Scott and his wife Lisé call their home Sequoia de O. Scott is a friend who I met by lucky coincidence and have been fortunate to maintain contact with for some years. He was an old friend of my friend RT Pierce, who ended his life by going off the Queensboro Bridge four years ago, and I met Scott when he visited RT in NY some years earlier. We had kept in touch by email, and Scott met a woman at school in Santa Barbara a few years ago. Ever since he told me they married and bought a house in Northern California, I'd looked forward to visiting him in his new life. I first stopped by on last year's cross-country trip, and marveled at what they have created for themselves during my stay there.
So I looked forward with great anticipation to this year's visit, and it revitalized me just as last year's visit has. Scott spends most of his time (when he's not working on his painting or writing) cultivating and designing an amazing garden environment in the backyard of their 110'x60' plot of land. It is truly a botanical garden of exceptional richness and quality, with a vast number of plants, flowers trees, statues, paths with arbors and trellises, a pond with a recirculating waterfall, and two dogs; and this year two more deeper ponds are being dug, which will be interconnected by a stream and traversed by wooden bridges. No surprise that local horticultural societies offer tours of the property. Although it's pretty far from my normal world, I loved walking around the garden as Scott introduced me to innumerable plants, trees and flowers by name, reminding me to take whiffs of the more aromatic varieties. And somehow sitting out there surrounded by all that foliage and gazing at one of the Buddha statues filled me with a peaceful feeling I've rarely known. The land (like much of the Northwest) was formerly covered with redwood forests, which were ravaged by logging until as recently as the 1950s, and there are massive stumps around the landscape. The largest stump (nicknamed "Grandma") in the backyard is some 20' across and 12' high, and Scott has added a stairway up the side and railings around the top; he's presently carving one side of it to accommodate a waterfall and pool to feed the new pools and streams being constructed below. Like all redwood stumps, it has a number of secondary-growth small redwood trees sprouting from it, already sizable after only a few decades.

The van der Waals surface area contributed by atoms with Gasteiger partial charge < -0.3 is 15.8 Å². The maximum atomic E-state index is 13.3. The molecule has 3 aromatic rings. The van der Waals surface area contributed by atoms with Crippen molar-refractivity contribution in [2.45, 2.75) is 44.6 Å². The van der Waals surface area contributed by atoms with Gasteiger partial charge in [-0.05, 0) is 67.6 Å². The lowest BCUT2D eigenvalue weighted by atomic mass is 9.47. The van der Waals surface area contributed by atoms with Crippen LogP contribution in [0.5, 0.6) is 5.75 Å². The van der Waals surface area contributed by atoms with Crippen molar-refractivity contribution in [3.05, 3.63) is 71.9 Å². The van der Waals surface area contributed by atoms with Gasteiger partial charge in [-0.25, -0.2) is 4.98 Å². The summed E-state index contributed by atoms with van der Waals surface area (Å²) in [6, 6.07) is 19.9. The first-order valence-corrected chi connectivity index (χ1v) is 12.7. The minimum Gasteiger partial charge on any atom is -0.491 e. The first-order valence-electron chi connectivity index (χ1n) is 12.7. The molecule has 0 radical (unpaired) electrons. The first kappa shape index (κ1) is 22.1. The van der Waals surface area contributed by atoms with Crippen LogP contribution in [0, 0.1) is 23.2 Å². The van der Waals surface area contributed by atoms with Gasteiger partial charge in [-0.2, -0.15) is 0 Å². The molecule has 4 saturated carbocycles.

The house is richly decorated with his paintings and photography (mostly of the surrounding landscape and seascape), and the 2nd-story rear deck is adorned with many potted plants and trees. There's also a centrally-located wind chime about 10' tall, with low-pitched chimes tuned to a pentatonic scale. This is where I spent a good deal of time at a table working at the computer - a far cry from my normal space in my tiny Greenpoint room! A much larger wind chime hangs from a 16' tripod straddling one of the ponds under construction in the yard, emanating ever deeper tones quite different from the tinkle of most window chimes.
We went on several outings during the day - notably up to Harris Beach just over the border in Oregon, to get down among the huge rocks to watch the sun set, and inland to the Smith River Nat'l Recreation Area, driving through the towering redwood trees to the river bank. We spent a couple of evenings sitting around a fire in the fire pit in the backyard, talking about life and all manner of things., and telling crazy stories.
Scott's email signature reflects what I experienced during my visit:
Art beautifies existence as mythology shapes it and nature enriches it.
On Monday, my last afternoon there, I spent hours emptying the car and trunk and trying to remove the last of the playa dust from everything. Hopeless - you can brush it, hose it, wipe it, and when it dries there's still dust remaining everywhere. Leave it to time.